First, a Variety story from three weeks ago:
In Cannes this year, Martin Scorsese talked about the importance of preserving such films as Ahmed El Maanouni’s 1981 Moroccan music documentary “Trances.”
But he didn’t mention that his own “Taxi Driver” is deteriorating.
Although the 1976 film is part of Sony’s vast library, few are rallying to its aid. The myriad film-preservation orgs throw their money and muscle behind titles that are indie, foreign or obscure. It’s assumed Hollywood’s majors will take care of their own films. In fact, they don’t.
One Paramount veteran compared the studio’s vault to a teenager’s chaotic bedroom. In fact, a visitor accidentally stepped on the negative of “Rosemary’s Baby,” which was unspooled on the floor.
With constant pressure on the bottom line, studio execs often lack the funds — or interest — to make sure their heritage is being cared for properly. Digital technology, which was touted as the salvation of film, has turned out to be deeply flawed, deteriorating faster than anyone imagined.
Movies “get lost in the wilderness unless (studios) pay attention to them,” says Ridley Scott, who found the digital version of his 1982 “Blade Runner” in fragile condition. “We discovered inadvertently that a lot of digital stuff was fading quicker than expected. We think it’s safe forever on disc, but, in fact, it was actually fading.”
Roger Mayer, a former MGM honcho who’s now chairman of the National Film Preservation Foundation, estimates each studio spends $5 million to $10 million a year to fund preservation or restoration programs — a sum that wouldn’t even cover the marketing costs of a low-budget comedy. . . .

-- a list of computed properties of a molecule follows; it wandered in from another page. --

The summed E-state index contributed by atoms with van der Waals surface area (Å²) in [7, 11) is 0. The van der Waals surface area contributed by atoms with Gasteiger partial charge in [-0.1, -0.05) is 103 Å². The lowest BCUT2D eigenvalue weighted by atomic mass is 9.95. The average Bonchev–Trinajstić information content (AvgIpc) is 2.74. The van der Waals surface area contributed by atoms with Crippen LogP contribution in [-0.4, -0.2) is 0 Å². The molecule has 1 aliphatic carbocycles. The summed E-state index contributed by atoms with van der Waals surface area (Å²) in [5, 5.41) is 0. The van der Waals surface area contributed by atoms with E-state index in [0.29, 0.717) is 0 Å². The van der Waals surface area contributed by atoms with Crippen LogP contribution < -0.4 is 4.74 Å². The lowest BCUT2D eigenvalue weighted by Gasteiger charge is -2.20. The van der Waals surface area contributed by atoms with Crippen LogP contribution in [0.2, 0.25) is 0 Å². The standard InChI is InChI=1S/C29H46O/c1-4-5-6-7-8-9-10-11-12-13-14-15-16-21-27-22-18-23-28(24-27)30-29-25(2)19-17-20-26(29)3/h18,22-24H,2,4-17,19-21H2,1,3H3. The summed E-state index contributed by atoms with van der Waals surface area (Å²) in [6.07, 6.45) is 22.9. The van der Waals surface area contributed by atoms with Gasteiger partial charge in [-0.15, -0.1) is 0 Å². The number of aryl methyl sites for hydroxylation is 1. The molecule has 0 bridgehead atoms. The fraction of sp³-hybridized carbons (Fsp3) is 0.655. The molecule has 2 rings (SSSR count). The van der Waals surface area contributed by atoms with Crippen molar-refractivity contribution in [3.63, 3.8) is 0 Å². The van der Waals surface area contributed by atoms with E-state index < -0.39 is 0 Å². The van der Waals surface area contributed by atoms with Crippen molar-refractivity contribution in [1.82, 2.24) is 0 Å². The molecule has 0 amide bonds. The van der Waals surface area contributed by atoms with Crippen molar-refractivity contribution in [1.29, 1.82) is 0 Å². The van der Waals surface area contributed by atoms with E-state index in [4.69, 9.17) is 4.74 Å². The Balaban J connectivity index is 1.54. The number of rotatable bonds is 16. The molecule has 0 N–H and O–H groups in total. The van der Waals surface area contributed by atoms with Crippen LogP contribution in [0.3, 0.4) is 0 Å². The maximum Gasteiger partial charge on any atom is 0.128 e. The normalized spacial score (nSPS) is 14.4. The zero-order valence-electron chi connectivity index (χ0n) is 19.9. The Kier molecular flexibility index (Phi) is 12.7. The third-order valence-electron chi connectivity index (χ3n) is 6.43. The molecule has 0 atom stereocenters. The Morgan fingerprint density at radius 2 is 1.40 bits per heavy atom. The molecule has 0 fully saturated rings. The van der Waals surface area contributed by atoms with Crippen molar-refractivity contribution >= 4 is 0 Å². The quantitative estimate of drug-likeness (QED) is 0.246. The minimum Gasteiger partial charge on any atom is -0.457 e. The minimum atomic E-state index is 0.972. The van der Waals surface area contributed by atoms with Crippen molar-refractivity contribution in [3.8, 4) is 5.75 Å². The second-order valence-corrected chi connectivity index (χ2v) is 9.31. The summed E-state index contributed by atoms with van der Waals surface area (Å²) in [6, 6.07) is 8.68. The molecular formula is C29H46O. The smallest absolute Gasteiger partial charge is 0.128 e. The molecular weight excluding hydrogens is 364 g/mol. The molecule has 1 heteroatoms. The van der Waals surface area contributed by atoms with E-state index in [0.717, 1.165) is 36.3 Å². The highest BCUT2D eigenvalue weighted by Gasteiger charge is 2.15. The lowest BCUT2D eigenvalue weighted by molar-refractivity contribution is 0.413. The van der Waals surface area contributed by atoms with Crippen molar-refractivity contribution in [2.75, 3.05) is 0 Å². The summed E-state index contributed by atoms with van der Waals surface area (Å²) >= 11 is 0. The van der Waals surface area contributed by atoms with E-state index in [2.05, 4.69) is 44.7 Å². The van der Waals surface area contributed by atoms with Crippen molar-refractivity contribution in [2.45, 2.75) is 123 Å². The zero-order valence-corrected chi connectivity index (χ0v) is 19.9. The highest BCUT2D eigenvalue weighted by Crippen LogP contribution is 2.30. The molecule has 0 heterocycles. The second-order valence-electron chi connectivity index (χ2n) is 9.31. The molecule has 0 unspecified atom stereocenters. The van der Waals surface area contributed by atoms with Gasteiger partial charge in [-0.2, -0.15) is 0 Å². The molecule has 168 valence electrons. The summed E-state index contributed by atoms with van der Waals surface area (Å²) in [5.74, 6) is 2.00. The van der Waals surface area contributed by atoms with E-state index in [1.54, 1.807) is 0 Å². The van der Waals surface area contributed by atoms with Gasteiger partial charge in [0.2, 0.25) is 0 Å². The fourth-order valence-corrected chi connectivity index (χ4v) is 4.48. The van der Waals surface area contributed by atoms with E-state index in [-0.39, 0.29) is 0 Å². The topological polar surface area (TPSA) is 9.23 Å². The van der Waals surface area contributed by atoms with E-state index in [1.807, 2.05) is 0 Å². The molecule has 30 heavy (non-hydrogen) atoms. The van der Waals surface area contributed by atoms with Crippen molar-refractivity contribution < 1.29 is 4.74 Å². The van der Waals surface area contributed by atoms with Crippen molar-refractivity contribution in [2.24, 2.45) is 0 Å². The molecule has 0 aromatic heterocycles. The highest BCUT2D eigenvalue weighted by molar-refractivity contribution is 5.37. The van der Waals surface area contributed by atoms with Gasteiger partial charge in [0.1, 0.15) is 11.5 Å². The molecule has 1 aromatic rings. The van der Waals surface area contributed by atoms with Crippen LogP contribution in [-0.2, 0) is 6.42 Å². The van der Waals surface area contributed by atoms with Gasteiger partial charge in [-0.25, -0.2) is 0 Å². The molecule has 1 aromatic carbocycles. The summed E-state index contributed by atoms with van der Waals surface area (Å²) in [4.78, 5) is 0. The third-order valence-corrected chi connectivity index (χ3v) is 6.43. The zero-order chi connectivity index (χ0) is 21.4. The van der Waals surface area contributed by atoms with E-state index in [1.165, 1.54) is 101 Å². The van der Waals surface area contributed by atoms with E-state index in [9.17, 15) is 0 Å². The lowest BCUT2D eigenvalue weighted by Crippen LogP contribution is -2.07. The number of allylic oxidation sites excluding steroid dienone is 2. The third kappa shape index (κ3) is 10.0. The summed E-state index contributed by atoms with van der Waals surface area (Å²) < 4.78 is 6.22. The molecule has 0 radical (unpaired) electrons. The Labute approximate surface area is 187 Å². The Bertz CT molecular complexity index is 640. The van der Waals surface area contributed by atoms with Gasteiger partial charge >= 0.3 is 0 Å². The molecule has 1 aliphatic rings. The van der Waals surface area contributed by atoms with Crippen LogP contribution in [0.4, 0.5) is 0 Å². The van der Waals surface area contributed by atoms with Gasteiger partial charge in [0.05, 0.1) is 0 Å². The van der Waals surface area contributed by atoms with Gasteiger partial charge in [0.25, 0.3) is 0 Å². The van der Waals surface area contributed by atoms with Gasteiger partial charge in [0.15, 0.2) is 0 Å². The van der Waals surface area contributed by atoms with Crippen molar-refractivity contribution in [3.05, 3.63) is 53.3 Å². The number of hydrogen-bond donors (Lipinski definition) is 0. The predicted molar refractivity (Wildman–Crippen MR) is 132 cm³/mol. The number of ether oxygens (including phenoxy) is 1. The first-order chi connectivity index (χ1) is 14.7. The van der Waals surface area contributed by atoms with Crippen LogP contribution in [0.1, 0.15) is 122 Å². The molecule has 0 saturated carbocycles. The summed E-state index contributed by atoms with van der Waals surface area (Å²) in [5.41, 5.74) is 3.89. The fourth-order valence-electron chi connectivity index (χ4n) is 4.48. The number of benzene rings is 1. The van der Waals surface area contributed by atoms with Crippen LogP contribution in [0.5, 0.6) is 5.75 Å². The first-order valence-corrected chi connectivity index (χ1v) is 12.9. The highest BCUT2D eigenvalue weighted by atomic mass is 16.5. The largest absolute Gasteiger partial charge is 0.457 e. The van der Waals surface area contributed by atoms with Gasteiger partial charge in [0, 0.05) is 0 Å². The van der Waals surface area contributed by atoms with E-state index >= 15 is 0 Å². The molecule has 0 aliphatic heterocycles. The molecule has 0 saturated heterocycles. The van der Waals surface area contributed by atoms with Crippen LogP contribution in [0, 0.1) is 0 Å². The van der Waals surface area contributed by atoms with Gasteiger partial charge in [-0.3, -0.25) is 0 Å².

Things get scarier from there. And now for a story that appeared in yesterday’s New York Times:
But then came digital. And suddenly the film industry is wrestling again with the possibility that its most precious assets, the pictures, aren’t as durable as they used to be.
The problem became public, but just barely, last month, when the science and technology council of the Academy of Motion Picture Arts and Sciences released the results of a yearlong study of digital archiving in the movie business. Titled “The Digital Dilemma,” the council’s report surfaced just as Hollywood’s writers began their walkout. Busy walking, or dodging, the picket lines, industry types largely missed the report’s startling bottom line: To store a digital master record of a movie costs about $12,514 a year, versus the $1,059 it costs to keep a conventional film master.
Much worse, to keep the enormous swarm of data produced when a picture is “born digital” — that is, produced using all-electronic processes, rather than relying wholly or partially on film — pushes the cost of preservation to $208,569 a year, vastly higher than the $486 it costs to toss the equivalent camera negatives, audio recordings, on-set photographs and annotated scripts of an all-film production into the cold-storage vault.
All of this may seem counterintuitive. After all, digital magic is supposed to make information of all kinds more available, not less. But ubiquity, it turns out, is not the same as permanence.
In a telephone interview earlier this month, Milton Shefter, a longtime film preservationist who helped prepare the academy’s report, said the problems associated with digital movie storage, if not addressed, could point the industry “back to the early days, when they showed a picture for a week or two, and it was thrown away.” . . .
So perhaps copyright violation is really the least of anyone’s worries. Either the movies simply won’t exist to be pirated in the future, or the pirates will have inadvertently filled the gaps in the studios’ own archives. So democratize the process, I say.